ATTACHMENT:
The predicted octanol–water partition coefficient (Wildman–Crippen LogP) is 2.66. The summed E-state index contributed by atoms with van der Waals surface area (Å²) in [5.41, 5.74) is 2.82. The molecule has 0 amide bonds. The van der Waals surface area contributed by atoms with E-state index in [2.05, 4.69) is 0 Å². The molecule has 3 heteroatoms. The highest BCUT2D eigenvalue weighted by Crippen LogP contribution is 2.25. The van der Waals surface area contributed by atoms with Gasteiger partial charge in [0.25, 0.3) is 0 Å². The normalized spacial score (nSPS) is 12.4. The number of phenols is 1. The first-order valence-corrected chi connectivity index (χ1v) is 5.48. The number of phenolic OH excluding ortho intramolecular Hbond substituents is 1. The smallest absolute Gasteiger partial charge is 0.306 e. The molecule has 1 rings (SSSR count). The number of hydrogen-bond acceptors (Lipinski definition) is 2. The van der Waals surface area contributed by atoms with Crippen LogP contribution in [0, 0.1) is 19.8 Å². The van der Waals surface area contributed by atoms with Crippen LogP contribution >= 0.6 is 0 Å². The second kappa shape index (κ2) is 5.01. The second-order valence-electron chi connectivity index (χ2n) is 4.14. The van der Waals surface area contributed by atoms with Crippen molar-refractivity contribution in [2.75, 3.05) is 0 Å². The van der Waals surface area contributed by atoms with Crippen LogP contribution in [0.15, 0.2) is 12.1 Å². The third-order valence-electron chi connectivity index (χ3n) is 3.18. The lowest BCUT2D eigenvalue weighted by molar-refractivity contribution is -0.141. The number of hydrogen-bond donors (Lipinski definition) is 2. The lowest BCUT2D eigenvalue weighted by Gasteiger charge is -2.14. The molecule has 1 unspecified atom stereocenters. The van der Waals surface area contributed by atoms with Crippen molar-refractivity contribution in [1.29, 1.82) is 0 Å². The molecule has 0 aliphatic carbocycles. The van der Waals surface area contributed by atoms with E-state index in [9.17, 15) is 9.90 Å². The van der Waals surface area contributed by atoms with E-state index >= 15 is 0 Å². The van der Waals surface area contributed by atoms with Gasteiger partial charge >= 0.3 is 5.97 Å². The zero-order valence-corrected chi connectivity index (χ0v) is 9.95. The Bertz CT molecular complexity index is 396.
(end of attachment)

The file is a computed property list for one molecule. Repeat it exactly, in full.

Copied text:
The predicted octanol–water partition coefficient (Wildman–Crippen LogP) is 2.66. The summed E-state index contributed by atoms with van der Waals surface area (Å²) in [5.41, 5.74) is 2.82. The molecule has 0 amide bonds. The van der Waals surface area contributed by atoms with E-state index in [2.05, 4.69) is 0 Å². The molecule has 3 heteroatoms. The highest BCUT2D eigenvalue weighted by Crippen LogP contribution is 2.25. The van der Waals surface area contributed by atoms with Gasteiger partial charge in [0.25, 0.3) is 0 Å². The normalized spacial score (nSPS) is 12.4. The number of phenols is 1. The first-order valence-corrected chi connectivity index (χ1v) is 5.48. The number of phenolic OH excluding ortho intramolecular Hbond substituents is 1. The smallest absolute Gasteiger partial charge is 0.306 e. The molecule has 1 rings (SSSR count). The number of hydrogen-bond acceptors (Lipinski definition) is 2. The van der Waals surface area contributed by atoms with Crippen LogP contribution in [0, 0.1) is 19.8 Å². The van der Waals surface area contributed by atoms with Crippen LogP contribution >= 0.6 is 0 Å². The second kappa shape index (κ2) is 5.01. The second-order valence-electron chi connectivity index (χ2n) is 4.14. The van der Waals surface area contributed by atoms with Crippen molar-refractivity contribution in [2.75, 3.05) is 0 Å². The van der Waals surface area contributed by atoms with Crippen LogP contribution in [0.15, 0.2) is 12.1 Å². The third-order valence-electron chi connectivity index (χ3n) is 3.18. The lowest BCUT2D eigenvalue weighted by molar-refractivity contribution is -0.141. The number of hydrogen-bond donors (Lipinski definition) is 2. The lowest BCUT2D eigenvalue weighted by Gasteiger charge is -2.14. The molecule has 1 unspecified atom stereocenters. The van der Waals surface area contributed by atoms with Crippen molar-refractivity contribution in [1.29, 1.82) is 0 Å². The molecule has 0 aliphatic carbocycles. The van der Waals surface area contributed by atoms with E-state index in [9.17, 15) is 9.90 Å². The van der Waals surface area contributed by atoms with E-state index >= 15 is 0 Å². The van der Waals surface area contributed by atoms with Gasteiger partial charge >= 0.3 is 5.97 Å². The zero-order valence-corrected chi connectivity index (χ0v) is 9.95. The Bertz CT molecular complexity index is 396.